NW wild caught salmon is one of my favorite foods of all time. I like it simply seasoned with salt, pepper and a squeeze of lemon and sometimes fresh dill. Grilled skin side down until medium rare. That’s it. Simple and delicious. In our household of four, only two of us eat salmon, so the leftover fish is used in salads, wraps, in eggs, or just round two of the dinner we had the night before. A side that goes perfectly with the grilled salmon is sautéed purslane. The same simplicity applies to the saute’. Just salt, pepper, lemon and a little extra virgin olive oil. Purslane is a weed, but also a delicious, highly nutritious edible plant that should be in the forefront of our produce markets! It’s been called hogweed or pigweed for a hundred years or more and utilized for salads and sides in households where it grew on farm land. Last season I shared my love of this green after my first discovery on.a trip to San Francisco. Sitting at a beautiful brunch, there it was on my plate. It was fabulous! Lightly sautéed in olive oil and lemon with a hint of garlic, it was textural, clean, and beautiful. I’ve had this in my gardens for years, but we pulled it up and tossed it into the debris box all season long. We now make it a part of our growing season and use it in many different pestos, soups and sauce recipes. But simply sautéed is probably our favorite. Hope you enjoy this pairing.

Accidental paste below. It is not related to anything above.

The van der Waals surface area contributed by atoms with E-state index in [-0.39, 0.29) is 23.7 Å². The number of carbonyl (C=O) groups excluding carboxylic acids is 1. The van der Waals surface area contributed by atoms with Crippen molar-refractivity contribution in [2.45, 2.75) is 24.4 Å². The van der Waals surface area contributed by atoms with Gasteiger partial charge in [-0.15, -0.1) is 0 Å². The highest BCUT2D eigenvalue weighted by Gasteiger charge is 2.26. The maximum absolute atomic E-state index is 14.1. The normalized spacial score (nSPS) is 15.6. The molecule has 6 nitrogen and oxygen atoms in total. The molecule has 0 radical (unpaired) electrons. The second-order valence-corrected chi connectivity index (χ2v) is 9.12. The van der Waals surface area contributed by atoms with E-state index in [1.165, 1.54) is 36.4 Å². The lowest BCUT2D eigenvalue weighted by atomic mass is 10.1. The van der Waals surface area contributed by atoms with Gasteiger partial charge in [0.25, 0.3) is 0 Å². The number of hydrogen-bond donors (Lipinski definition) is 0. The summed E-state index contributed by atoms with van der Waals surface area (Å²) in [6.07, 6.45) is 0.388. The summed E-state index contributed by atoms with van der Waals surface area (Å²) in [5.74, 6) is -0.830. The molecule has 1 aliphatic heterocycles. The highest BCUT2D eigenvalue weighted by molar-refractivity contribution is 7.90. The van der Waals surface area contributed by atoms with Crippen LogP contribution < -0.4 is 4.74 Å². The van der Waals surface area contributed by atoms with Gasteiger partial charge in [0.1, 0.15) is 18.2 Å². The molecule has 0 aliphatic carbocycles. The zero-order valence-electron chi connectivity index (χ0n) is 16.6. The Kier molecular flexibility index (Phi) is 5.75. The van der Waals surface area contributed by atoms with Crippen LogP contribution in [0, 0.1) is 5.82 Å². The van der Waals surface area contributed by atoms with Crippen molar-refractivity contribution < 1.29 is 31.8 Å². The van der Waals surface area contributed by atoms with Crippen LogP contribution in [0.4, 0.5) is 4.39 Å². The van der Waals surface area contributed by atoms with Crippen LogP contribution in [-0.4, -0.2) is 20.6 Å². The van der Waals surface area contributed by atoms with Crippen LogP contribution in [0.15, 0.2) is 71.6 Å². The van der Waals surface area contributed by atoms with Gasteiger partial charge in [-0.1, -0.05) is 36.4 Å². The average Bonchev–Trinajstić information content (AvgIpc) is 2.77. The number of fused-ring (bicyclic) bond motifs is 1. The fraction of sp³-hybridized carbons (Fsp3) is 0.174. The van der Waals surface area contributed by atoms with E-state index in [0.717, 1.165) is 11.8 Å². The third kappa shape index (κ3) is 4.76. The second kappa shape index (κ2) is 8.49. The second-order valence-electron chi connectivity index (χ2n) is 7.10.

Makes 4 portions. Prep and Cook time, approximately 20 minutes.
FOR THE SALMON
- 1 lb center cut wild caught salmon, skin-on
- 1/4 C extra virgin olive oil, plus more for purslane
- 1 tsp sea salt
- 1 tsp cracked black pepper
- 3-6 slices of fresh lemon
FOR THE PURSLANE
- 4 C fresh organic purslane with stems, washed
- 2 T extra virgin olive oil
- 1 T minced garlic
- 1 T fresh lemon juice
- 1/2 tsp each salt & pepper
Purslane is a superfood for sure and should be in markets everywhere. It’s a tasty little succulent that could be considered one of our overlooked, maybe forgotten, but most valuable vegetables. It has more heart-healthy components than most foods. There are more omega-3 fatty acids than any other leafy vegetable and its iron and protein elements come in stronger than lacinato kale. 1 cup of purslane has 2.6 g of protein and 700 mg of omega-2 fatty acids (α-linolenic acid). On top of that, purslane has significant amounts magnesium, Vit A and Vit E and studies show that it contains more potassium than bananas. If you want to try it — call me!! I’ve got a truck load!
Below is a picture of purslane in our garden. Maybe you have some in yours! You’ll want to harvest purslane when it’s at a more juvenile stage. The stems and leaves are tender at this point.